Business Irish

Tuesday 24 April 2018

Insurers forced to hold more capital amid claims cost crisis

Cyril Roux
Cyril Roux
Dearbhail McDonald

Dearbhail McDonald

NON-life insurers have been forced by the Central Bank to increase their capital by €142m this year to meet solvency requirements as the loss-making industry grapples with soaring motor injury claims costs.

Motor premiums have soared by almost 70pc in three years as insurance companies have been accused of under-pricing motor policies and of not putting aside sufficient reserves to meet claims.

Earlier this month, Central Bank Deputy Governor Cyril Roux, with responsibility for financial regulation, faced sustained questioning at an Oireachtas committee over the bank's role in the burgeoning insurance crisis.

Mr Roux faced accusations by chairman of the Joint Committee on Finance and Public Expenditure John McGuinness that it was not doing enough to protect consumers.

Mr McGuinness said he intends to recall Mr Roux as well as members of industry group Insurance Ireland to face additional questions about problems facing the sector.

Writing in today's Irish Independent, Mr Roux said that the bank "intervened forcefully" between 2013 and 2015, when insurers had to increase their capital by €615m, with another €142m this year. Mr Roux said other actions taken by Irish non-life firms include increased support from their parent companies and increased reinsurance cover.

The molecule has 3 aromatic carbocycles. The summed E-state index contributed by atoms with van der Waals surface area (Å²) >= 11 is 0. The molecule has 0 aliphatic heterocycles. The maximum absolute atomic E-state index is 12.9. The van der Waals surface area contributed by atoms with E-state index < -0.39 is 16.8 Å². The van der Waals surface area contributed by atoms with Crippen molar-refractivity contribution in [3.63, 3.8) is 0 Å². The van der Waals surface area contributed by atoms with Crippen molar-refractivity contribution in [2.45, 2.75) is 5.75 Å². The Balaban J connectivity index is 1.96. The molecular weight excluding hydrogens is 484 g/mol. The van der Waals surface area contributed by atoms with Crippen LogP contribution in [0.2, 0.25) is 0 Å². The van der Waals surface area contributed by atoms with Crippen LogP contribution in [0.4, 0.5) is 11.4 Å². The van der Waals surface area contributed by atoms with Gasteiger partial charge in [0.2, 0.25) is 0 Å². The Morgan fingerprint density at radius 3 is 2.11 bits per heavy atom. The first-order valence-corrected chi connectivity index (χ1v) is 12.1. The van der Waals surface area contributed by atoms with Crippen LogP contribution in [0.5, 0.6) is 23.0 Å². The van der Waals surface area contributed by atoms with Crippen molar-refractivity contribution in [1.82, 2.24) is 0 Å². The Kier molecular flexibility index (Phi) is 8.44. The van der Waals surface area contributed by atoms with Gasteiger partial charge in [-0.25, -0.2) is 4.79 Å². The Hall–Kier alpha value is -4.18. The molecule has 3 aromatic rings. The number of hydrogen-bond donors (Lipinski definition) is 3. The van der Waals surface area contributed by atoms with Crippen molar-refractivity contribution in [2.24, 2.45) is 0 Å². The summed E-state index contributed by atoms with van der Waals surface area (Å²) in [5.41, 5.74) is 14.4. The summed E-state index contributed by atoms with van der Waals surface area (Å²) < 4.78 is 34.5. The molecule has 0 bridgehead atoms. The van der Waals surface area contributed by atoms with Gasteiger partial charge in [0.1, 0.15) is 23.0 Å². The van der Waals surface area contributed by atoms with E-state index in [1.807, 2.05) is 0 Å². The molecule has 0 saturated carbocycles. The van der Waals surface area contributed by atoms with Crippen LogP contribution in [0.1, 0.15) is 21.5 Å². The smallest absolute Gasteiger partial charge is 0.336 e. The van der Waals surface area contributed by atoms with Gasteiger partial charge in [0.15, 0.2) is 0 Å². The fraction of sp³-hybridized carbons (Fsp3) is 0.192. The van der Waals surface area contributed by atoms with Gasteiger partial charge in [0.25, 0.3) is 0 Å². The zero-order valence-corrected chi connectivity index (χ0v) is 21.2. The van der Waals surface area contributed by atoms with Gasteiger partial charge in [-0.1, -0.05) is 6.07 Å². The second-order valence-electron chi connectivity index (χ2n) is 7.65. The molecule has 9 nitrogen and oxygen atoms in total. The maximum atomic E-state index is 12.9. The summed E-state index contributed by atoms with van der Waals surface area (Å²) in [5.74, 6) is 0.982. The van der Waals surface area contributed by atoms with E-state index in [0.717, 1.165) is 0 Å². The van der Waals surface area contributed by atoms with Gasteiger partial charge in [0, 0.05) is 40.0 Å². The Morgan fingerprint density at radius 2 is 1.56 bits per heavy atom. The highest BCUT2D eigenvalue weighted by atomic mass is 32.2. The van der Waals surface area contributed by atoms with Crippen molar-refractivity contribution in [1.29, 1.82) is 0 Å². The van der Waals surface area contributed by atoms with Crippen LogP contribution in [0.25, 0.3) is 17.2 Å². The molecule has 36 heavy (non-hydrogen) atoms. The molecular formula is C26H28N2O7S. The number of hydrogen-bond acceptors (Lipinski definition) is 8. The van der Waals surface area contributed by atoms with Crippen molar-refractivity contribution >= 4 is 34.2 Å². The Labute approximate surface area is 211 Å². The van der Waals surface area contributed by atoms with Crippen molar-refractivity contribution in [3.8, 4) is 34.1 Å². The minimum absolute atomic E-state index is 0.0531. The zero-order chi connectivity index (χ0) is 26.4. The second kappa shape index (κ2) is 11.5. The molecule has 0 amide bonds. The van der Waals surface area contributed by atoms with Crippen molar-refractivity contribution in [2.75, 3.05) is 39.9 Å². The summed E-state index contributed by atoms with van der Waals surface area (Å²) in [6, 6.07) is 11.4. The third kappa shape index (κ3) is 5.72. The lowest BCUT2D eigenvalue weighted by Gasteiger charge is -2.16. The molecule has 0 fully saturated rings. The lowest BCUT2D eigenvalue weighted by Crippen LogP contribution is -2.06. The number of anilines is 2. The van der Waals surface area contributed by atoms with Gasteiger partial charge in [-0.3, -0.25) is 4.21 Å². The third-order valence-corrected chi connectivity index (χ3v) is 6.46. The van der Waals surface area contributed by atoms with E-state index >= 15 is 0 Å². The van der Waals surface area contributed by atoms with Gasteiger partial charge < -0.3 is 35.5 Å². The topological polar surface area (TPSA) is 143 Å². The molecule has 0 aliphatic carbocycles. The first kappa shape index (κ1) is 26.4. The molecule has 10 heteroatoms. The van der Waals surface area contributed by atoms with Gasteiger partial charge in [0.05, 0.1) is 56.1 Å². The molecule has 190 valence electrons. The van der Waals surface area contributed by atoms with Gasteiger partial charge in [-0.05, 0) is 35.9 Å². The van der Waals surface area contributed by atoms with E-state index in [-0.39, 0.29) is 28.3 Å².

Motor insurance claims have surged by 42pc since 2005 to €1.3bn at a time when premiums fell by a quarter to €1.25bn.Irish insurance companies providing non-life cover ran up combined motor underwriting losses of €684m from 2013 to 2015.

The Government has set up a task force to undertake a review the sector which is reeling from a series of controversies.

This includes the collapse of Setanta Insurance, the multi-million euro bailout of the State's largest general insurer, RSA, by its parent, and the earlier failure of Quinn Insurance.

Last January, international credit agency Standard & Poor's said that, without the almost €400m pumped into RSA Ireland in 2013 by its UK parent, it would have breached its solvency requirements due to "financial and claims irregularities".

Under laws introduced in 2013, the Central Bank can fine firms as much as €10m, or 10pc of revenue for regulatory breaches and individuals as much as €1m.

Cyril Roux

comment, p28

Irish Independent

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